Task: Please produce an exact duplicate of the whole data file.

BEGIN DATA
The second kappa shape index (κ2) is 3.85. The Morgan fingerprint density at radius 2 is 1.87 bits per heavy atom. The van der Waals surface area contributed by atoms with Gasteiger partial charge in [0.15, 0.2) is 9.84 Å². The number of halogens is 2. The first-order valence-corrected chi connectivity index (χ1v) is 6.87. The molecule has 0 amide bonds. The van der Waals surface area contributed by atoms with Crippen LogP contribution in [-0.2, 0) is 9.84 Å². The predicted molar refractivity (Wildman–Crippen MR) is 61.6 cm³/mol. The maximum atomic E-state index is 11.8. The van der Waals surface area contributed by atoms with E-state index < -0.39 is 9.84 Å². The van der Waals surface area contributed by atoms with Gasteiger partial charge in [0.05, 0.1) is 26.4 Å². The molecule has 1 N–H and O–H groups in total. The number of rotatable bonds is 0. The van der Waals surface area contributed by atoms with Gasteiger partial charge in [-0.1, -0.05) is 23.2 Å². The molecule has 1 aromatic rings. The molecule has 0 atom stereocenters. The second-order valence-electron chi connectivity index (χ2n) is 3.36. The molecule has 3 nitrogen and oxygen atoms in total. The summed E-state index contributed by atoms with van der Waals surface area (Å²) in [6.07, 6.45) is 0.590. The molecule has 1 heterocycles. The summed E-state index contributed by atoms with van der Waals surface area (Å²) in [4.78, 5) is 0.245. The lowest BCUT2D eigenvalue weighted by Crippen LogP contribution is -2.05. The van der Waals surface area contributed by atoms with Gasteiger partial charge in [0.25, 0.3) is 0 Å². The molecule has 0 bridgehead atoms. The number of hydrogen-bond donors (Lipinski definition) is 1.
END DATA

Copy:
The second kappa shape index (κ2) is 3.85. The Morgan fingerprint density at radius 2 is 1.87 bits per heavy atom. The van der Waals surface area contributed by atoms with Gasteiger partial charge in [0.15, 0.2) is 9.84 Å². The number of halogens is 2. The first-order valence-corrected chi connectivity index (χ1v) is 6.87. The molecule has 0 amide bonds. The van der Waals surface area contributed by atoms with Crippen LogP contribution in [-0.2, 0) is 9.84 Å². The predicted molar refractivity (Wildman–Crippen MR) is 61.6 cm³/mol. The maximum atomic E-state index is 11.8. The van der Waals surface area contributed by atoms with E-state index < -0.39 is 9.84 Å². The van der Waals surface area contributed by atoms with Gasteiger partial charge in [0.05, 0.1) is 26.4 Å². The molecule has 1 N–H and O–H groups in total. The number of rotatable bonds is 0. The van der Waals surface area contributed by atoms with Gasteiger partial charge in [-0.1, -0.05) is 23.2 Å². The molecule has 1 aromatic rings. The molecule has 0 atom stereocenters. The second-order valence-electron chi connectivity index (χ2n) is 3.36. The molecule has 3 nitrogen and oxygen atoms in total. The summed E-state index contributed by atoms with van der Waals surface area (Å²) in [6.07, 6.45) is 0.590. The molecule has 1 heterocycles. The summed E-state index contributed by atoms with van der Waals surface area (Å²) in [4.78, 5) is 0.245. The lowest BCUT2D eigenvalue weighted by Crippen LogP contribution is -2.05. The van der Waals surface area contributed by atoms with Gasteiger partial charge in [0.25, 0.3) is 0 Å². The molecule has 0 bridgehead atoms. The number of hydrogen-bond donors (Lipinski definition) is 1.